If your main focus is health you will mainly choose moderate diets and exercise regimen. You won’t go crazy on diets or schedules as this means too much stress. This will keep you healthy but probably never get you to the pinnacles is endurance, strength, looks or endurance. But that is ok as long as you are fertile and happy. 
Performance is usually sports-related. This means that endurance and strength training is still important, but play a secondary role to skill practice in the relevant sport you pursue. It is of not of a lot of use to be strong like a bull but not being able to skate if you play ice hockey. The good news about sports is that looks don’t matter that much. If you are a blob that can lift a fire truck in a very truck lifting competition, nobody cares that you are not ripped or have shining white teeth. Even though that might help to attract sponsors.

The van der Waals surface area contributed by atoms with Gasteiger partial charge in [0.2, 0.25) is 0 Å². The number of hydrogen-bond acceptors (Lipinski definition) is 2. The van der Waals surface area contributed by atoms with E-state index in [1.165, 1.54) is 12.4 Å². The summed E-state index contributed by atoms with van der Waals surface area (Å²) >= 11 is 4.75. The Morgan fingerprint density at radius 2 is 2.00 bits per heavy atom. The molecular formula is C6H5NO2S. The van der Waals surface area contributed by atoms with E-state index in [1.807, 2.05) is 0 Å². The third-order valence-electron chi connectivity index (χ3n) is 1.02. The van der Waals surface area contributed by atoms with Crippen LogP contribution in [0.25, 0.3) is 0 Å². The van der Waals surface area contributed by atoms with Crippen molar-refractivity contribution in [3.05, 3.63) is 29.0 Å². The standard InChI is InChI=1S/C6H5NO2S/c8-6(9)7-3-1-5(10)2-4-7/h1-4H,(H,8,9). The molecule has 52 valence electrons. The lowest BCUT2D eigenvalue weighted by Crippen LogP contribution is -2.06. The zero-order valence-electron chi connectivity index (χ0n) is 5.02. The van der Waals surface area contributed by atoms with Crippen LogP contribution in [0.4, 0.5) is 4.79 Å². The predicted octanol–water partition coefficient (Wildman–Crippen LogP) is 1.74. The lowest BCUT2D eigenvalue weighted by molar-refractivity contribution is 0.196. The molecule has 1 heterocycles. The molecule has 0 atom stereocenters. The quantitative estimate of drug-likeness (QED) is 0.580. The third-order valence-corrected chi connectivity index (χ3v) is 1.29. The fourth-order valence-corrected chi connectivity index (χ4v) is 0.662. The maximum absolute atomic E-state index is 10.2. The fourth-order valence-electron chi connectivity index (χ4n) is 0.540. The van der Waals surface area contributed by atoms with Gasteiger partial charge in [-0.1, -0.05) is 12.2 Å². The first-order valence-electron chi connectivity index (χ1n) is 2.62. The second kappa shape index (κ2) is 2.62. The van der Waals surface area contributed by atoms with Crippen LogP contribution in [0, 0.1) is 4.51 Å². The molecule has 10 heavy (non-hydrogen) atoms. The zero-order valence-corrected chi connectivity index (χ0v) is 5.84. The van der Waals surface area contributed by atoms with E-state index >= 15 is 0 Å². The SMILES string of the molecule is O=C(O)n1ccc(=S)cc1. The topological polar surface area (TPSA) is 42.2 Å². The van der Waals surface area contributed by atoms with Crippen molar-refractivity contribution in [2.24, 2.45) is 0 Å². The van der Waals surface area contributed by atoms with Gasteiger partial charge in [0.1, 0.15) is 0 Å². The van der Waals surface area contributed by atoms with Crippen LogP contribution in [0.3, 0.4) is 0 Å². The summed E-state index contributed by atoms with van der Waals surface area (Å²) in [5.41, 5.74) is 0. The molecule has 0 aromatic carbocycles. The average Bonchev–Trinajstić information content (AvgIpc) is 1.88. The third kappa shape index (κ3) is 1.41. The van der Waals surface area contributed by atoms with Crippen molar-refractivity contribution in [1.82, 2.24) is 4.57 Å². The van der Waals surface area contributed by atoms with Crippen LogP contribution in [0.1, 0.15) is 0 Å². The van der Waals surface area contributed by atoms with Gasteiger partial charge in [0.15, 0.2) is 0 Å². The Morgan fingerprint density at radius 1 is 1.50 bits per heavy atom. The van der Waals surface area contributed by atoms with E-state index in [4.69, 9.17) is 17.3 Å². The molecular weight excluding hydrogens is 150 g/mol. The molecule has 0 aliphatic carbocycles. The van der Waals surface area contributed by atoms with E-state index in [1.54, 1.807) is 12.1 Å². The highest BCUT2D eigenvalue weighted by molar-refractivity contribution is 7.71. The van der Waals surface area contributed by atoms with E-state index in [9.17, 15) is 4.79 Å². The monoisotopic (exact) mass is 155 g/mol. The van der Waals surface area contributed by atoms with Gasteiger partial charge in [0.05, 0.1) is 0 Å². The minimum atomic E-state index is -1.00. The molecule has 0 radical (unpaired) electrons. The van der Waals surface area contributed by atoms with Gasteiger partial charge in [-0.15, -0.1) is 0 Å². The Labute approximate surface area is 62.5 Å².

If you are mainly into strength you can park all efforts and time on endurance and skill practice. You can fully focus on lifting barbells, stones, and other heavy objects. You might even toss them in the general direction of people in the gym who get on your nerves. 
If you are mainly about endurance you can spent your time on your long runs, swims and cycles around the country and maybe never look at a rack. Yes, you might not be the strongest or most buff, but who cares when you cycle the Ardennes with a smile. 
Prioritizing these five areas for yourself will help to make it a lot clearer to you, your GP and your personal trainer which exercises to pick and at which intensity to perform. This will determine which rack is the best for you or whether you need one at all. 

How to use your dumbbell